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The definition "theatre of the absurd" was popularized by Martin Esslin's study The Theatre of the Absurd (1961) and is usually applied to dramatists such as Beckett, Genet and Ionesco who emerged in the late 1940s and in the 1950s. Esslin actually derived his expression from Albert Camus who wrote about the absurd feeling that man experiences as he tries to give a sense of purpose to his existence in a world that belies any meaning and logic. Pinter's first plays such as The Room, The Birthday Party, The Dumb-waiter, The Caretaker and The Homecoming are all informed by a world-view where there is no purpose in human existence and where all efforts at a meaningful communication between human beings is doomed to fail. Therefore, the plots and dialogues of these plays do not develop following a logical and sequential pattern. In addition, there seems to be a lack of a superior moral authority and a constant sense of threat to the characters' lives.
As most all movements in any art form are, the Theatre of the Absurd was a reaction both to dramatic forms and theatrical conventions that had come before it and also a reaction to the events on the world stage. For Theatre of the Absurd, these events concerned life post World War II, during which time many began to question the meaning of life. Here's a good summary, from the Entoes Study Guide:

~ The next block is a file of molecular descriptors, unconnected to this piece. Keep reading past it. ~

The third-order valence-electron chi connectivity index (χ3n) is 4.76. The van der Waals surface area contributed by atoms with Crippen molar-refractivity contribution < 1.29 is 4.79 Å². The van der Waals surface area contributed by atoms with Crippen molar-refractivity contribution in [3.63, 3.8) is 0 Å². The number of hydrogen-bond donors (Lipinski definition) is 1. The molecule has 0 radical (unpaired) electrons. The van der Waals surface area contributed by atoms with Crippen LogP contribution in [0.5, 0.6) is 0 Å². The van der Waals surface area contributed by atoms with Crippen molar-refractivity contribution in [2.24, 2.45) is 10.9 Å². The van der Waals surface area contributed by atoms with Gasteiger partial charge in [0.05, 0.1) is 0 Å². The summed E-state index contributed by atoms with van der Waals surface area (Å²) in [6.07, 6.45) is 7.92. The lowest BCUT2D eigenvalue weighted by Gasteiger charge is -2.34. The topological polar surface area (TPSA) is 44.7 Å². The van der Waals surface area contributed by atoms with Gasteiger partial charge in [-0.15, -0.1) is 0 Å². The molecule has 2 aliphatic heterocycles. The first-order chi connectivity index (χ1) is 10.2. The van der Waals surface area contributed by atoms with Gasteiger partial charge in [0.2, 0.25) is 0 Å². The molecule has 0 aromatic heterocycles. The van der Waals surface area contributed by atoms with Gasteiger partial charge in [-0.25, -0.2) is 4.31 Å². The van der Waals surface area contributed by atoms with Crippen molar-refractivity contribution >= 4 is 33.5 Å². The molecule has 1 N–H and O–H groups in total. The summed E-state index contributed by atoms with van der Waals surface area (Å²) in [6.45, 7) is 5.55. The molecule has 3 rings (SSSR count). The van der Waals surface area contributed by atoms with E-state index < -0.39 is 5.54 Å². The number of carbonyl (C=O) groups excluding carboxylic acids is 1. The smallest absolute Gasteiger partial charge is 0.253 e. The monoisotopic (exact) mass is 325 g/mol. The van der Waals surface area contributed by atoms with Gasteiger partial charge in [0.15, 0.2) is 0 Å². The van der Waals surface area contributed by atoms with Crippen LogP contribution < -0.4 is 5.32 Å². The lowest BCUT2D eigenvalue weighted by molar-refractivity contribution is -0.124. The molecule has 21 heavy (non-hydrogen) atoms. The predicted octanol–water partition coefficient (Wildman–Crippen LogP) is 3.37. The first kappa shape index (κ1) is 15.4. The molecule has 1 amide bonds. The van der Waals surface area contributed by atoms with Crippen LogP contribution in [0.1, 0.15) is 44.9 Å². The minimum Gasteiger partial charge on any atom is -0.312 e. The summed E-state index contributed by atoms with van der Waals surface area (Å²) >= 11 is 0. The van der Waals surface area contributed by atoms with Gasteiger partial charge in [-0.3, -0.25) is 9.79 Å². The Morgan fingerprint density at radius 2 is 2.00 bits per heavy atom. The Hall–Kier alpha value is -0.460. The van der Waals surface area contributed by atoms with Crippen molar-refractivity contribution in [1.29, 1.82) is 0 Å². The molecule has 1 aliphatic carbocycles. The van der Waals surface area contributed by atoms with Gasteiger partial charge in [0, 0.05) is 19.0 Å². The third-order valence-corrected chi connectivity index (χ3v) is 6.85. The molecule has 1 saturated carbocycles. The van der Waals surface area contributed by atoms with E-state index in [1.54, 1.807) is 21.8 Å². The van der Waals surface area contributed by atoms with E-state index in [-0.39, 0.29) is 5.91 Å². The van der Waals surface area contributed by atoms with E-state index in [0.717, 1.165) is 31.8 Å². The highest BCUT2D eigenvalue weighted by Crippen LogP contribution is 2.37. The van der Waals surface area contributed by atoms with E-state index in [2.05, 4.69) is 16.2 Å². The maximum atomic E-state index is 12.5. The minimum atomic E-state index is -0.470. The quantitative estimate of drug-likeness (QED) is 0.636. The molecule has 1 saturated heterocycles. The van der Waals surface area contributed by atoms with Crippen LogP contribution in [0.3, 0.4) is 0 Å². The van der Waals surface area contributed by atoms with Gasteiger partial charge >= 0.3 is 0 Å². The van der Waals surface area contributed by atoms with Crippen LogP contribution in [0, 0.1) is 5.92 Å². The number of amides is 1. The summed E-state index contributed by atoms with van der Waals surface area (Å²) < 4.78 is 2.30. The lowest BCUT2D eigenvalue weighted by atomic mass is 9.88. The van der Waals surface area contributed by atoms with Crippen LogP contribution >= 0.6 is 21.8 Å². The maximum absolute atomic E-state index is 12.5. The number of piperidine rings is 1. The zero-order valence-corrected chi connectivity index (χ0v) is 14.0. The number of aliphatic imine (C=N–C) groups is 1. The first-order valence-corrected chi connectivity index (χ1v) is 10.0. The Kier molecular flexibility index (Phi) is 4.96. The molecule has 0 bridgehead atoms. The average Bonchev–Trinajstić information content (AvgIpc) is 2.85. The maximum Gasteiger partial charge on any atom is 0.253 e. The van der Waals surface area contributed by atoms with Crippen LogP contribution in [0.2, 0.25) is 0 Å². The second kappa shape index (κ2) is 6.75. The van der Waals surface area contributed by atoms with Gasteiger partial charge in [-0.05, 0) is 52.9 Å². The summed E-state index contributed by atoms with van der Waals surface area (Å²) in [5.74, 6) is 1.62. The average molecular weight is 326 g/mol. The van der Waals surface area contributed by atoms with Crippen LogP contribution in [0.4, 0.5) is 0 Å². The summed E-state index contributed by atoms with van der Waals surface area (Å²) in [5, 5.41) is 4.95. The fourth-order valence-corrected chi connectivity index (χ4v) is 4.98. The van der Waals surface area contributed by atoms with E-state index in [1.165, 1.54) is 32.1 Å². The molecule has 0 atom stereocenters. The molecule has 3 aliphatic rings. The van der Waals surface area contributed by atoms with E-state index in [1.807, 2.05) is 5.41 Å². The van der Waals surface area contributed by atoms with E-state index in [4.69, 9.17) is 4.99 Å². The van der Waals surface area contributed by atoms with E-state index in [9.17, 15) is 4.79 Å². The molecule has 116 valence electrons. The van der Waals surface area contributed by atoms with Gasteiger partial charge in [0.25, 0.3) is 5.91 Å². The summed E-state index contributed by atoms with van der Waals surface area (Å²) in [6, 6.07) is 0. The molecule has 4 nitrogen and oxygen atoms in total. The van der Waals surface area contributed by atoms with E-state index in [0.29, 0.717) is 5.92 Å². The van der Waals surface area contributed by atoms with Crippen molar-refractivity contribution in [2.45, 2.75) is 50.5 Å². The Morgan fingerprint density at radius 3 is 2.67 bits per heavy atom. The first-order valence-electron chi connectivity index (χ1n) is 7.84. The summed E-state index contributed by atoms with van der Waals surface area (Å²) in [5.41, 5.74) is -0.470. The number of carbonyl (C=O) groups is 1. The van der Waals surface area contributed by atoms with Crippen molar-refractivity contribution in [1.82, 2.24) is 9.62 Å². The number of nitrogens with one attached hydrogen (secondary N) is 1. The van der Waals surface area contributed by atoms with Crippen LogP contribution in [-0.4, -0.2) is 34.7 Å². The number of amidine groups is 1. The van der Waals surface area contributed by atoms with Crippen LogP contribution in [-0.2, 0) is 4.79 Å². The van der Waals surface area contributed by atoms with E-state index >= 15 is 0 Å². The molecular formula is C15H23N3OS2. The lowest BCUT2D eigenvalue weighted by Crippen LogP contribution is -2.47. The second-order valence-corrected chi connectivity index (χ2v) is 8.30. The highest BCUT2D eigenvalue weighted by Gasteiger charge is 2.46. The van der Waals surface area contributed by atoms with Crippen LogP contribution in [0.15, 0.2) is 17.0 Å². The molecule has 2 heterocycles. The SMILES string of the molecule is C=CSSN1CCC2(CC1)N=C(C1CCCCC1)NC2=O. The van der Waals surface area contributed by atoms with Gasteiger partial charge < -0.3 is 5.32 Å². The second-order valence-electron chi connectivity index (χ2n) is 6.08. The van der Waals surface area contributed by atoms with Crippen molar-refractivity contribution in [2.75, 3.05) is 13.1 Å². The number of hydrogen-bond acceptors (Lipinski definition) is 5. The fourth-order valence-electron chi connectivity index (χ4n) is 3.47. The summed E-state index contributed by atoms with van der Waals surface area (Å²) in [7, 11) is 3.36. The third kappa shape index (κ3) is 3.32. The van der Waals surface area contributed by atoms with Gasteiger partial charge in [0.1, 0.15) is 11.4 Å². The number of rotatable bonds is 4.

Absurdist drama arose from the spiritual and physical devastation of World War II, prompted by the existentialism of Jean-Paul Sartre and Albert Camus. In Europe, such early proponents as Eugène Ionesco, Samuel Beckett, Jean Genet, and Harold Pinter sought to unshackle themselves from the realistic thesis play that had dominated serious theater from Henrik Ibsen’s day forward by creating a new form of drama more suited to a world viewed as being devoid of purpose, legitimate moral authority, or even simple human dignity.
As for Pinter himself, his beginning work as a playwright coincided with the emergence of the Absurdist movement in theatre in the 1950's and 60's. Though his works, on the surface, seem to have a realistic tone, beneath the surface he is questioning the meaning of life. Most significantly, however, he is examining the way man expresses himself through language, taking his "natural" presentation of speech patterns to such extreme that, onstage, they appear absurd and even comical. Here's what Enotes has to say about Pinter's experimentation with language:
Pinter portrays the absurdity of human existence with a loving attention to detail that creates the deceptive naturalism of his surfaces. It is particularly with the meticulously rendered, tape-recorder-accurate language of his characters that Pinter pulls the naturalistic and absurdist strands of his drama all together. The language of his characters, bumbling, repetitive, circular, is actually more realistic—more like actual human speech—than the precise and rhetorically patterned dialogue found in what is considered to be “realistic” drama. Yet that actual language of human beings, when isolated on the stage, underlines the absurdity of human aspirations and becomes both wonderfully comic and pathetic as it marks the stages of human beings’ inability to communicate what is most important to them. What makes Pinter one of the most important modern British dramatists is his consummate skill as a dramatist; the fact that in language and pattern he is a poet.
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